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RMCO's Monthly Newsletter

This is our latest monthly newsletter with information about news and developments on climate disruption and its impacts and on climate action in the West. You can sign up for our newsletter, sent by email, by sending a request to admin@rockymountainclimate.org.

February 2019

  Western States Doing More to Fill Federal Void 

With an Administration and Senate majority openly hostile to climate action at the federal level, states are increasingly playing the role of proving grounds on climate protection. In the West, the 2018 elections set the stage for governors, legislatures, and regulatory agencies to do more, and these states are beginning to step up. 

These governors are showing what happens when you campaign on climate action and win (Vox, January 31, 2019), outlines new clean energy actions unfolding in several western states.

  • In New Mexico, new Governor Michelle Lujan Grisham signed an executive order with provisions to join the U.S. Climate Alliance, create a climate change task force, and commit the state to cutting statewide heat-trapping emissions 45 percent by 2030.
  • In Oregon, re-elected Governor Kate Brown's comprehensive climate agenda includes provisions to build electric vehicle infrastructure, boost the market for electric vehicles, increase energy efficiency investments, and create a new state climate policy agency responsible for coordinating climate action. Democratic majorities in the state legislature are expected to act on legislation connecting Oregon to California's cap-and-trade system and committing the state to reduce heat-trapping emissions 80 percent by 2050.

Other positive developments:

News about RMCO and CC4CA

CC4CA president Anita Seitz comments on Governor Polis' transportation electrification executive order (see lead story above), "Our residents are demanding we get involved with climate action. Local governments have already started to do all they can to help promote the deployment of electric vehicles." She cited Westminster's actions to build 10 public charging stations for electric vehicles, including two at City Hall. Gov. Jared Polis pushes Colorado toward zero-emission vehicles with first executive order, Denver Post, January 17, 2019.

CC4CA executive director Jacob Smith comments on a lawsuit f iled by the Colorado Auto Dealers Association challenging the Air Quality Control Commission's November adoption of state low emission vehicle standards, "There's no question that fuel efficiency standards are what drives this. We know when those standards go up, families, small businesses and local government, every one spends less money on the life of the vehicle." Auto dealers sue state to prevent Colorado's adoption of California's low-emission vehicle standard, Colorado Sun, January 29, 2019.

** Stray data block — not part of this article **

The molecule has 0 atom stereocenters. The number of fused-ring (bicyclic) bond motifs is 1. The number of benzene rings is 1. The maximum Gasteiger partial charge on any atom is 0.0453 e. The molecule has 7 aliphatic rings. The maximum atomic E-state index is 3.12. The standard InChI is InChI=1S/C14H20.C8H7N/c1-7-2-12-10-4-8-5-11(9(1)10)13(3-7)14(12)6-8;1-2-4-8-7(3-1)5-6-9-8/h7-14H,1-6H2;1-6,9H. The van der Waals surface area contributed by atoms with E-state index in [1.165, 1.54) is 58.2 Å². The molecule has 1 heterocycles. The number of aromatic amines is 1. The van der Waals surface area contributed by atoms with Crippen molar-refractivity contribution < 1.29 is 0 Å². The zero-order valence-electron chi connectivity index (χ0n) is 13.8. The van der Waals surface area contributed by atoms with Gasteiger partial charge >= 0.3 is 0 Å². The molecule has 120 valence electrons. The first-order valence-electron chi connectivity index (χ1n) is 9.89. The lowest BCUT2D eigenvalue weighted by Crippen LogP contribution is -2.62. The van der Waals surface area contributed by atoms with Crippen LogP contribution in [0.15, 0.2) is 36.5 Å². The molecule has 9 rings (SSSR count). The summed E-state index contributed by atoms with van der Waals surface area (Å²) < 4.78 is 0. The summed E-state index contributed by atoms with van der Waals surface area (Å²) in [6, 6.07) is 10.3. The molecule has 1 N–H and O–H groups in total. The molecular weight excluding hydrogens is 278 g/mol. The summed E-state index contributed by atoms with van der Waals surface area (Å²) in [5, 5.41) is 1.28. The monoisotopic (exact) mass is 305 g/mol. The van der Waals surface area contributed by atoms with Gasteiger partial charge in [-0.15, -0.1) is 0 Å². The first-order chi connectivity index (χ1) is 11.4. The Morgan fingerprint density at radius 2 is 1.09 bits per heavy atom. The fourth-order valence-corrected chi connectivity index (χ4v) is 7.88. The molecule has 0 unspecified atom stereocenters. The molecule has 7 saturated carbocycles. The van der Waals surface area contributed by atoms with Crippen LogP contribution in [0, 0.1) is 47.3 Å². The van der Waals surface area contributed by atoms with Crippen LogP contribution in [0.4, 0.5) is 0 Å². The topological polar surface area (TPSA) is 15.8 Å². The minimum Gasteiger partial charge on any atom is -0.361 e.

News about Climate Action

Water Preparedness

Beyond Drought: 7 states rebalance their Colorado River use as global warming dries the region, Inside Climate News, January 31, 2019 and Interior and Reclamation seek formal input from governors to protect Colorado River Basin, Bureau of Reclamation news release, February 1, 2019. A January 31 deadline for the Upper Basin and Lower Basin states to approve Drought Contingency Plans is not met by Arizona and California. The Bureau responds with a February 6 Federal Register notice requesting input from the governors of each state to make recommendations for Interior Department actions in the event the state plans are not completed and promptly adopted, an apparent signal the federal government is preparing to act to "reduce the risks the Colorado River Basin is facing."

Regional, State, and Local Climate Policies   

PG&E's bankruptcy could slow California's fight against climate change, Los Angeles Times, January 15, 2019. The January 14 bankruptcy filing by the utility giant to avoid liability for some California wildfires could deter investments in the clean energy technologies counted on to reach the state's target of 100 percent clean sources of electricity by 2045.

Public Opinion

Global warming concerns rise among Americans in new poll, New York Times, January 22, 2019. A new survey by the Yale Program on Climate Change Communication and the George Mason University Center for Climate Change Communication shows that nearly half of Americans say people in the U.S. are being harmed by global warming "right now," 73 percent say global warming is happening, and 62 percent understand that the warming is mostly caused by human activities - all significant gains. See also AP-NORC Poll: Disasters influence thinking on climate change, AP News, January 22, 2019, showing 74 percent of Americans say extreme weather in the past five years has influenced their opinions about climate change. But translating these concerns into national policy action still faces tough going, though. A Pew Center Research poll released January 24 places climate change far down on the list of priorities that the public thinks President Trump and Congress should address in 2019.